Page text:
This rather magnificently imposing building is the former Lutheran orphanage, built in 1583. As you can guess from the size of the building it was designed to house hundreds of children who came from all over the Netherlands and cities as far afield as Achen and Liege.
Boys and girls were given basic schooling up to the age of twelve. The boys were then taught trade skills whilst the girls were trained in domestic tasks such as cooking and needlework. Pic #3 shows statues of a boy and a girl above the main gate, these are affectionately known locally as "Kaatje and Kootje".
It remained an orphanage until 1961 by which time the building no longer suited modern ideas and is now home to the Childrens House charity and the Municipal Archaeology Centre.
Leiden's castle was originally constructed in the 11th century as a keep on top of a raised earthen mound (motte) and was intended as a place of safety both from attack and during flooding. However as the city grew around it its defensive position became redundant and it was too small to provide refuge the whole population during flooding.
The Burcht was acquired by the city in 1651 for use as a public water tower, feeding into the city squares and is now a public park.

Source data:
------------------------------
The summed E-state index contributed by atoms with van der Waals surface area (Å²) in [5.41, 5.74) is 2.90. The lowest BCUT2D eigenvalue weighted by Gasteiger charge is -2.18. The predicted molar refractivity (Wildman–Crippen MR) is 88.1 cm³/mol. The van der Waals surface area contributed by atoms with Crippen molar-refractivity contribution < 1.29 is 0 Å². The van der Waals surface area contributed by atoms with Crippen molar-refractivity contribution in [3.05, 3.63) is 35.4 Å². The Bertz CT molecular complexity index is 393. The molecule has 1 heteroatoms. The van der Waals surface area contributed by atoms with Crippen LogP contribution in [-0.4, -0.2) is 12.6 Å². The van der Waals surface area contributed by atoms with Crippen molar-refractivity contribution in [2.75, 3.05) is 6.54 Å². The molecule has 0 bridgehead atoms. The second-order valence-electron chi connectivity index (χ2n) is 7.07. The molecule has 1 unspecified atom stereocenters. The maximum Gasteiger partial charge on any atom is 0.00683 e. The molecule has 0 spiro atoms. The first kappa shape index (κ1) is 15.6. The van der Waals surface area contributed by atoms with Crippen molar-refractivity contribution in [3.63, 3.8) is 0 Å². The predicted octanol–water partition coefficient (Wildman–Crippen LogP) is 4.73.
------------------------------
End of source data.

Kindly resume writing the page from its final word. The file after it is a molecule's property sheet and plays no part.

By all accounts the view from the restored ramparts is well worth the climb up the steps but it had started to rain again and so I passed on that one.
Leiden's Renaissance Town Hall was built around 1600 by the Harlem architect and stonemason, appropriately Lieven de Key. It was devastated by fire in 1929 but fortunately the original facade was saved and because the fire also destroyed many of the adjacent buildings this allowed the Town Hall Square to be constructed during the subsequent rebuilding (pic #3).
On either side of the front door are two metal buttons, originally notches, which define the "Rhenish Rod" - a measure used in bulb cultivation. This is 12 feet (144 inches) or after metrication 3.767358 metres.
Leiden is the city where the famous Dutch painter Rembrandt van Rijn was born on July 15, 1606. His parents managed the De Rijn windmill at the Galgewater and they live in a house at the Weddesteeg. He was the nineth child of miller Harmen Gerritsz and his wife Neeltje van Zuytbrouck, daughter of a baker.
Rembrandt went to the Latin school at Leiden and was enlisted at the Leiden University in 1620. But Rembrandt was interested in painting and from 1619 he was learning that at the Leiden painter Jacob van Swanenburgh.
In 1625 Rembrandt moved to Amsterdam.
Nowadays the Weddesteeg alley is transformed. The old birth place house is replaced and opposite the house a small Rembrandt square has been constructed.
De Burcht is a fortification on top of a man-made hill. These higher grounds were made by the settlers who started a settlement at the Rhine river in the tenth century.